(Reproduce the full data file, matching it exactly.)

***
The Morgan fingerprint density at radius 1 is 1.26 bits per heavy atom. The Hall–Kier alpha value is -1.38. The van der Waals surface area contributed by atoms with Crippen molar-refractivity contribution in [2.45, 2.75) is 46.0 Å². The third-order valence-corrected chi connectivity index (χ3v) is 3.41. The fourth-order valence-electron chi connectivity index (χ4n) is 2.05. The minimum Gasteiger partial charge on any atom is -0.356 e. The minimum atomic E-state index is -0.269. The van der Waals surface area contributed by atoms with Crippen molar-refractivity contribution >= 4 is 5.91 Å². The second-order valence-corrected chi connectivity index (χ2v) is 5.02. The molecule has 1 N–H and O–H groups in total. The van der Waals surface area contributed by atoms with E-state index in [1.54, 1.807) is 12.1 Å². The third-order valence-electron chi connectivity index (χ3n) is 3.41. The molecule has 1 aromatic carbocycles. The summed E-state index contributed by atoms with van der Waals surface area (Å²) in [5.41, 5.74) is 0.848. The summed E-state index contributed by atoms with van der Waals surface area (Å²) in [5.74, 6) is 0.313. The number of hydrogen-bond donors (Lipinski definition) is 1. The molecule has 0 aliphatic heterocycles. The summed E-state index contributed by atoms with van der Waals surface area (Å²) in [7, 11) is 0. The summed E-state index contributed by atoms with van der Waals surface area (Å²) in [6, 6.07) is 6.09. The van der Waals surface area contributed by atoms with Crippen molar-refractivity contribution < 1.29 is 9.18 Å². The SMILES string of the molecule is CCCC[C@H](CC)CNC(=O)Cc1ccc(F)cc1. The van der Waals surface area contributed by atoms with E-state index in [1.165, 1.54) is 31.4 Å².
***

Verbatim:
The Morgan fingerprint density at radius 1 is 1.26 bits per heavy atom. The Hall–Kier alpha value is -1.38. The van der Waals surface area contributed by atoms with Crippen molar-refractivity contribution in [2.45, 2.75) is 46.0 Å². The third-order valence-corrected chi connectivity index (χ3v) is 3.41. The fourth-order valence-electron chi connectivity index (χ4n) is 2.05. The minimum Gasteiger partial charge on any atom is -0.356 e. The minimum atomic E-state index is -0.269. The van der Waals surface area contributed by atoms with Crippen molar-refractivity contribution >= 4 is 5.91 Å². The second-order valence-corrected chi connectivity index (χ2v) is 5.02. The molecule has 1 N–H and O–H groups in total. The van der Waals surface area contributed by atoms with E-state index in [1.54, 1.807) is 12.1 Å². The third-order valence-electron chi connectivity index (χ3n) is 3.41. The molecule has 1 aromatic carbocycles. The summed E-state index contributed by atoms with van der Waals surface area (Å²) in [5.41, 5.74) is 0.848. The summed E-state index contributed by atoms with van der Waals surface area (Å²) in [5.74, 6) is 0.313. The number of hydrogen-bond donors (Lipinski definition) is 1. The molecule has 0 aliphatic heterocycles. The summed E-state index contributed by atoms with van der Waals surface area (Å²) in [7, 11) is 0. The summed E-state index contributed by atoms with van der Waals surface area (Å²) in [6, 6.07) is 6.09. The van der Waals surface area contributed by atoms with Crippen molar-refractivity contribution < 1.29 is 9.18 Å². The SMILES string of the molecule is CCCC[C@H](CC)CNC(=O)Cc1ccc(F)cc1. The van der Waals surface area contributed by atoms with E-state index in [1.165, 1.54) is 31.4 Å².